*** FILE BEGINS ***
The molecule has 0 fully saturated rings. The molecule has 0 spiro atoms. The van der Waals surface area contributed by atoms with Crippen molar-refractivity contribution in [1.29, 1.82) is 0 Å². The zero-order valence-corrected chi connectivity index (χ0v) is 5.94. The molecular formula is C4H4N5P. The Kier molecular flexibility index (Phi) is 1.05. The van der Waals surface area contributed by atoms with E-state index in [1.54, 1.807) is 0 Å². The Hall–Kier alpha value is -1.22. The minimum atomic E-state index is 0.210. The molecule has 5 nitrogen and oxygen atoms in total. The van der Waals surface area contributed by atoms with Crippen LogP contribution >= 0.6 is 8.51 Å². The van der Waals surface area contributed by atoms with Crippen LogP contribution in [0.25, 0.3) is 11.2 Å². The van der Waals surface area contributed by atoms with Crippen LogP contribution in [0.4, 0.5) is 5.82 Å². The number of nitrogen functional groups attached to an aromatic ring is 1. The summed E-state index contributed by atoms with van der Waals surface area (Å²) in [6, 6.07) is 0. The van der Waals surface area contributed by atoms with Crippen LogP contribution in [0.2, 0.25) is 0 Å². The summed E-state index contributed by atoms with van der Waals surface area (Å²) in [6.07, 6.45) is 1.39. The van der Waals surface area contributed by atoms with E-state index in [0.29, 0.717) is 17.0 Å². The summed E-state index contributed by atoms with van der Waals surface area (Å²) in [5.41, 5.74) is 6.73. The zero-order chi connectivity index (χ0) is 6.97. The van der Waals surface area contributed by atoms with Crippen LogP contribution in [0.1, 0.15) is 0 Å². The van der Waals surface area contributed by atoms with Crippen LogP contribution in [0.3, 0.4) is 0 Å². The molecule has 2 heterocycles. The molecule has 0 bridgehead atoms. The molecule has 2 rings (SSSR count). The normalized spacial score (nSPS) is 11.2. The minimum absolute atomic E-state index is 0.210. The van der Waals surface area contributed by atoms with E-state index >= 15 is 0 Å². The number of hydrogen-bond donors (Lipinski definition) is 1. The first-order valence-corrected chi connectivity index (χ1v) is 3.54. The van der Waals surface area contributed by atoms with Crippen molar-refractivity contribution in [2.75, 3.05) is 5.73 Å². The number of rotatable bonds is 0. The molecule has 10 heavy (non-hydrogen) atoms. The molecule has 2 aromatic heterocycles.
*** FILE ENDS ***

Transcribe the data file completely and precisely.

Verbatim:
The molecule has 0 fully saturated rings. The molecule has 0 spiro atoms. The van der Waals surface area contributed by atoms with Crippen molar-refractivity contribution in [1.29, 1.82) is 0 Å². The zero-order valence-corrected chi connectivity index (χ0v) is 5.94. The molecular formula is C4H4N5P. The Kier molecular flexibility index (Phi) is 1.05. The van der Waals surface area contributed by atoms with E-state index in [1.54, 1.807) is 0 Å². The Hall–Kier alpha value is -1.22. The minimum atomic E-state index is 0.210. The molecule has 5 nitrogen and oxygen atoms in total. The van der Waals surface area contributed by atoms with Crippen LogP contribution >= 0.6 is 8.51 Å². The van der Waals surface area contributed by atoms with Crippen LogP contribution in [0.25, 0.3) is 11.2 Å². The van der Waals surface area contributed by atoms with Crippen LogP contribution in [0.4, 0.5) is 5.82 Å². The number of nitrogen functional groups attached to an aromatic ring is 1. The summed E-state index contributed by atoms with van der Waals surface area (Å²) in [6, 6.07) is 0. The van der Waals surface area contributed by atoms with Crippen LogP contribution in [0.2, 0.25) is 0 Å². The summed E-state index contributed by atoms with van der Waals surface area (Å²) in [6.07, 6.45) is 1.39. The van der Waals surface area contributed by atoms with E-state index in [0.29, 0.717) is 17.0 Å². The summed E-state index contributed by atoms with van der Waals surface area (Å²) in [5.41, 5.74) is 6.73. The zero-order chi connectivity index (χ0) is 6.97. The van der Waals surface area contributed by atoms with Crippen LogP contribution in [0.1, 0.15) is 0 Å². The van der Waals surface area contributed by atoms with Crippen LogP contribution in [0.3, 0.4) is 0 Å². The molecule has 2 heterocycles. The molecule has 0 bridgehead atoms. The molecule has 2 rings (SSSR count). The normalized spacial score (nSPS) is 11.2. The minimum absolute atomic E-state index is 0.210. The van der Waals surface area contributed by atoms with E-state index >= 15 is 0 Å². The number of hydrogen-bond donors (Lipinski definition) is 1. The first-order valence-corrected chi connectivity index (χ1v) is 3.54. The van der Waals surface area contributed by atoms with Crippen molar-refractivity contribution in [2.75, 3.05) is 5.73 Å². The number of rotatable bonds is 0. The molecule has 10 heavy (non-hydrogen) atoms. The molecule has 2 aromatic heterocycles.